REYNOSA, Mexico — A well-worn, beige recliner sits between rows of wooden pews at the Balcones de Alcala Church of Christ.
For Sixto Jesús Meza, it is a Mercy Seat — a reminder of God’s love and forgiveness.
For the 80 Christians who worship alongside him, it is proof that no one is beyond redemption.
On a Sunday afternoon, Meza arrived at the church building in his wheelchair and quickly pulled himself onto the recliner. He and a handful of the church’s members spoke with Christians from north of the border who support their work. Gilbert Galdiano, minister for a bilingual Church of Christ in Alton, Texas, translated for the English-speaking guests.
Asked to share his story, Meza began — and the room fell silent.
He used to be part of the problem here on the U.S.-Mexico border. For nearly seven years, Meza worked for a drug cartel in Matamoros, just south of Brownsville, Texas.
What did he do for the cartel?
“Everything,” he replied — and declined to say more.
Since 2006, when the Mexican government intensified its war on drugs, clashes between the Mexican military and the heavily armed cartels have resulted in at least 60,000 deaths, according to the Mexican government. Critics claim the number is much higher.
Meza almost was part of that number. One night, in 2012, police surrounded his van and began firing. He fled — and felt a bullet tear into his back. Face-down on the street, unable to move, he heard soldiers speaking above him. They thought he was dead.
“I asked God for another opportunity,” Meza said, “another chance to see my kids, to see them grow up.”
“I don’t work for the cartel anymore. I work for God. I work for the one who moves the whole universe,” says Sixto Jesús Meza. (PHOTO BY LYNN McMILLON)
The bullet severed his spinal cord, paralyzing him from the waist down.
Doctors told his sister, Cira, that he likely would die in three months or less. She refused to believe it.
“I trust in God,” she told them. “My brother is going to live.”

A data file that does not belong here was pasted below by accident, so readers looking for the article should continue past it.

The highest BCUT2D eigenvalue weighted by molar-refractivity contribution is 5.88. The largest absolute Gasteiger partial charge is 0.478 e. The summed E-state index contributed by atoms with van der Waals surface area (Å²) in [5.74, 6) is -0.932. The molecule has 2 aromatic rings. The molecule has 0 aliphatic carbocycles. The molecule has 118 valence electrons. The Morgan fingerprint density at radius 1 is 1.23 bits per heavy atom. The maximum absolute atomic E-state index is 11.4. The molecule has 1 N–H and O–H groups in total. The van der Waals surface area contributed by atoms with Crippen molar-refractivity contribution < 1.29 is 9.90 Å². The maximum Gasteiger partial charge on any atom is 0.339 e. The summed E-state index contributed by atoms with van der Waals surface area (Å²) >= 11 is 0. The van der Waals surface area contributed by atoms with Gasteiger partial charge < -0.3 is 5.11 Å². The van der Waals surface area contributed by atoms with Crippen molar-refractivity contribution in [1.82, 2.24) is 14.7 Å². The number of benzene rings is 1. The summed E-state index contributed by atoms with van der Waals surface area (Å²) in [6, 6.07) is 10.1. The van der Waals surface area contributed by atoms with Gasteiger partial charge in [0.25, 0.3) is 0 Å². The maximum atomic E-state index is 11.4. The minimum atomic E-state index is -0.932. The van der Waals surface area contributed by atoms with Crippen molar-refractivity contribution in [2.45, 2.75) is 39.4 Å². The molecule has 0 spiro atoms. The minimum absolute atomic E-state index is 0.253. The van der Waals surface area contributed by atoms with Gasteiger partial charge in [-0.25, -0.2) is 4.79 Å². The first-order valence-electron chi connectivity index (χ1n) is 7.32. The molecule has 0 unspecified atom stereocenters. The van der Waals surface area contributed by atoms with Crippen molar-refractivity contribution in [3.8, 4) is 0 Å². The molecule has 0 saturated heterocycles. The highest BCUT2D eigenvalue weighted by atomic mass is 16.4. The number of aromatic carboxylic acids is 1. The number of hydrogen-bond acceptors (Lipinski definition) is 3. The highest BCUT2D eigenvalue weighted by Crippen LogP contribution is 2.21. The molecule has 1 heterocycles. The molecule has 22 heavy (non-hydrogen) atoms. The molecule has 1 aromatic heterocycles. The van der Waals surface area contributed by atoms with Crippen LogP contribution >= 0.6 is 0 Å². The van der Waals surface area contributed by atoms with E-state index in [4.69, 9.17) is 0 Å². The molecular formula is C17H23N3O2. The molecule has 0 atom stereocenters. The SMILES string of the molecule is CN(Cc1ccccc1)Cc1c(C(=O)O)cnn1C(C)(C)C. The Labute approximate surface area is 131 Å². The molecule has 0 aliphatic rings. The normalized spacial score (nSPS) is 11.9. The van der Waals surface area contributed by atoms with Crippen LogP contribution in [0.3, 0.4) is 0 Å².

She moved Meza into her home in Reynosa to take care of him — and to talk to him about Jesus. One day, while she was away, members of the Balcones church knocked on their door.
At first, they thought no one was home, said Leopoldo Arvisu, one of the door-knockers. Unable to move, Meza yelled for them to enter. He listened to them talk about salvation but refused their invitation to church because he couldn’t get there.
It’s OK, the church members told him. We’ll come and get you. Weeks later, after Bible studies and prayer, Meza and his sister were baptized.
Physically, he’s far from healed. He needs an operation to fuse his spine for stability. He’s suffered setbacks, including a recent infection. The Church of Christ North in Pharr, Texas, which helps support the Balcones church, has agreed to help with medical expenses.
Meanwhile, Meza stays faithful and busy, distributing brochures that tell of God’s salvation. He shares his faith with those who will listen.
“I don’t work for the cartel anymore,” he said. “I work for God. I work for the one who moves the whole universe.”
Arvisu, who knocked on Meza’s door, is a graduate of the Monterrey School of Preaching and now ministers for a church plant in Reynosa’s Rincon de Las Flores neighborhood.
Asked how it feels to see Meza sitting at church, Arvisu gave a one-word answer — “happiness.”
Socorro “Corro” Barrios listens to a group of visitors at the Balcones de Alcala Church of Christ. (PHOTO BY LYNN McMILLON)
“His story didn’t start with me,” Arvisu said, humbly. God already was at work in Meza’s life, and he was seeking. “He was in a state of death, and now we see him in another state — a lot better than before.”
Socorro Barrios is the widow of the Balcones church’s former minister, Jesús Barrios, who died from cancer in 2009. Now their son, Alejandro, serves as minister.
Seeing God’s mercy in Meza’s life has renewed her zeal to seek and save the lost, she said.
“He has taught us that some hearts are hard,” she said, “but be patient.”
Update: KLOVE News covered the story or Sixto Jesús Meza. Hear the story and see the radio station’s news page for more.